If you've visited Key West, Florida, you probably saw Wisteria Key. It's the Australian pine-covered island across the harbor from the waterfront hotels and Mallory Square, home of the famous "sunset celebration."
The island was originally a "spoil bank," consisting of rock and sand dredged up a century ago in order to deepen Key West harbor. It came to be called Wisteria Key or Island after a ship that sank behind it. Eventually salt loving Australian pines took root, and the name Christmas Tree Island seemed more appropriate to locals.
Over the years the island has been home to hippies, vagrants, boat bums and the just plain curious. At one time someone wanted to put a campsite for handicapped people out there, but the local politicians saw that as a ruse and nixed the idea.
Now comes a more serious challenge. The island's owners and their partners want to put a real estate development out there. A citizens' group is saying "enough," claiming that they've known for years what they could and could not do under the county's long-term comprehensive plan.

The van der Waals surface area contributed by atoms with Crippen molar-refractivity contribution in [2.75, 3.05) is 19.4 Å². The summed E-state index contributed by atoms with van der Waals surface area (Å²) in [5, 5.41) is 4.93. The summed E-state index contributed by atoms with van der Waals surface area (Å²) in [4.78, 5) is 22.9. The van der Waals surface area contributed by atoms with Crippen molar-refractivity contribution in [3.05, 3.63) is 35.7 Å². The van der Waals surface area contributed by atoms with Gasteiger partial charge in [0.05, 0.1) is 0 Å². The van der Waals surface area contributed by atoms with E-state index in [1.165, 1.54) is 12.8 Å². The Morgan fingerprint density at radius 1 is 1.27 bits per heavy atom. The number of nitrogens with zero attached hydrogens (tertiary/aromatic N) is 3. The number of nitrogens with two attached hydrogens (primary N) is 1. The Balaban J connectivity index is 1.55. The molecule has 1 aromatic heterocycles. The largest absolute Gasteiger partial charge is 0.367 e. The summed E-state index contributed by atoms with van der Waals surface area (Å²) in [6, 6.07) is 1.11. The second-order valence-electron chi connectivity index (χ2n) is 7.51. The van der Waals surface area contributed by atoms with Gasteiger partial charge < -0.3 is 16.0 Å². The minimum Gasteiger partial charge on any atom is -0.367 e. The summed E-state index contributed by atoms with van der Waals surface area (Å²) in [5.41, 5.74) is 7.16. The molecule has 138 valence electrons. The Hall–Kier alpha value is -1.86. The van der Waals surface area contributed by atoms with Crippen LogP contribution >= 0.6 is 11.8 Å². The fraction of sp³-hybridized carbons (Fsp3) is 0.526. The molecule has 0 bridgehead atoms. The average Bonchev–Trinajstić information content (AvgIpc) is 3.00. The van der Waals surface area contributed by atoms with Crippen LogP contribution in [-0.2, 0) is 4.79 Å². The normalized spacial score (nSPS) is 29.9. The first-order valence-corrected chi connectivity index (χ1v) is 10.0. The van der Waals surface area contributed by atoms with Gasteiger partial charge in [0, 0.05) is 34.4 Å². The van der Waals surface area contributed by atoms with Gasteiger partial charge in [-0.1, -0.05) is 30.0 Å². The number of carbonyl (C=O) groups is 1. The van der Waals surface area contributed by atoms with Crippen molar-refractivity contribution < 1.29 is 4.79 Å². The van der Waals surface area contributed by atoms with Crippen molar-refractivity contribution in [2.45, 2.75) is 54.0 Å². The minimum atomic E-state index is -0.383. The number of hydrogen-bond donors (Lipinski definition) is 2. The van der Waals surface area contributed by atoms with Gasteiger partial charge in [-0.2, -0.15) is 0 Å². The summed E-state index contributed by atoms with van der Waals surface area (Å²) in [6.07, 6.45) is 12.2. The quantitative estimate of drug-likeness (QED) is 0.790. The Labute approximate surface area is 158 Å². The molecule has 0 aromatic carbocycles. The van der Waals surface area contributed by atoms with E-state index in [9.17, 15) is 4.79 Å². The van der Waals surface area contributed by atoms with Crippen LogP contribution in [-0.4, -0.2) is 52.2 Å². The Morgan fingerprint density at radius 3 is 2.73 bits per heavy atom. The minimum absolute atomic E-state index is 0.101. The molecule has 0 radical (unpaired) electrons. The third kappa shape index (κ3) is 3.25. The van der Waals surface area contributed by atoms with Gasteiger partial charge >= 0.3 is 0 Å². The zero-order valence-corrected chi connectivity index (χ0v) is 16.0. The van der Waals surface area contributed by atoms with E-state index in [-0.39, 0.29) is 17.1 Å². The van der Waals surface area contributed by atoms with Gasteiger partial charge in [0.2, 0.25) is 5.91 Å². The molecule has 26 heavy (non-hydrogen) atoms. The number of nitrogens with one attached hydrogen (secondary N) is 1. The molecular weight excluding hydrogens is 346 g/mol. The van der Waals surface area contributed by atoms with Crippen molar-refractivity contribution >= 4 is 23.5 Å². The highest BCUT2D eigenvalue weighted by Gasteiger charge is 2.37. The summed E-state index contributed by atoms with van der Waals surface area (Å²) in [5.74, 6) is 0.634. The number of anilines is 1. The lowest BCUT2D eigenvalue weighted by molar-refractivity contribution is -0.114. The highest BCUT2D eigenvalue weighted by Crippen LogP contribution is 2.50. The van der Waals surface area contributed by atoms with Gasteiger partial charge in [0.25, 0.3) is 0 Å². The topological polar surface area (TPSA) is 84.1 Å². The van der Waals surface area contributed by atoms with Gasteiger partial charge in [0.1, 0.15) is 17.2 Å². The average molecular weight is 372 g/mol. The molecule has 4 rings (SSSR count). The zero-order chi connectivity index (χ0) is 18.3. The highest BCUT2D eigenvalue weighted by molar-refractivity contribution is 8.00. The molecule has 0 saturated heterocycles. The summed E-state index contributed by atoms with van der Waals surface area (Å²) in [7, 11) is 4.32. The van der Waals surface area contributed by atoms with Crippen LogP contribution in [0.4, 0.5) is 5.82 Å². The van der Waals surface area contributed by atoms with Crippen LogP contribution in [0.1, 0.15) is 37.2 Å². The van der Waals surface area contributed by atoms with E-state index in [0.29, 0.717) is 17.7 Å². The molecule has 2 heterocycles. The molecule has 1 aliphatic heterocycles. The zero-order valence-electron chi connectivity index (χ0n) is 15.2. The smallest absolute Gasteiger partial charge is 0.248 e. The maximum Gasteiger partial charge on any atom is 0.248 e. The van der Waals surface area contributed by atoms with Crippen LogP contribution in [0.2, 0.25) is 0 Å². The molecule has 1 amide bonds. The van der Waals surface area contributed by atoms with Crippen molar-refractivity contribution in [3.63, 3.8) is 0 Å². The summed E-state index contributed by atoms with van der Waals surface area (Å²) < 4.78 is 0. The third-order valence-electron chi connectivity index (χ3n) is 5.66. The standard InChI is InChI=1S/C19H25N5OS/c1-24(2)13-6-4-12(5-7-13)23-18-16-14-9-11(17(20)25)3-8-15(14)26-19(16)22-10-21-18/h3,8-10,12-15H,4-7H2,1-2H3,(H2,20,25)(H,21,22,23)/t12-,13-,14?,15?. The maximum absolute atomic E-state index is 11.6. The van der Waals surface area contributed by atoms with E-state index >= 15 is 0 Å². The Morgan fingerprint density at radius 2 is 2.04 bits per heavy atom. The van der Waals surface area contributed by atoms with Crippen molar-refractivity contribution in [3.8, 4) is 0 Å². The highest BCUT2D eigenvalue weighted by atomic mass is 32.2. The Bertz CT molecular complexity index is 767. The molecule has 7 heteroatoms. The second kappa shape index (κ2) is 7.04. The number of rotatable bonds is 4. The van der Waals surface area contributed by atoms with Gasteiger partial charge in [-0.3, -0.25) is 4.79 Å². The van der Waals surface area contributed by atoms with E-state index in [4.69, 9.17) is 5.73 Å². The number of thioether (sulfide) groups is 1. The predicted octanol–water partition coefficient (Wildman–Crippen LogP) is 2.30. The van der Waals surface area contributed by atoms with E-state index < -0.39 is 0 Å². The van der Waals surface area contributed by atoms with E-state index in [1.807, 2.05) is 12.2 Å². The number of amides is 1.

So the battle lines will be drawn over individual property rights vs. sticking to a plan devised to preserve a unique area with limited land space.
The issue also raises the question of whether allowing development of this island will permit the development of the many other offshore islands, most of which contain flora and fauna found only in this part of the USA.
And of course there's the logistical problem of water, electricity, sewer connection and police and fire protection. The above picture is of a burning trailer on another offshore island, one of several torched by juveniles a few years ago. In that case there was no fire or police protection.
Coffee shop gossip says that the details of water, electricity, and sewer have already been worked out for Wisteria Island.
Here's a link to a recent article on the island.
Update! The plans have hit a ripple. If history is any indication, they'll be back to try again, but this summer's efforts have been a bust. The natives are restless, and after the recent school board and land trust scandals, are "out for blood."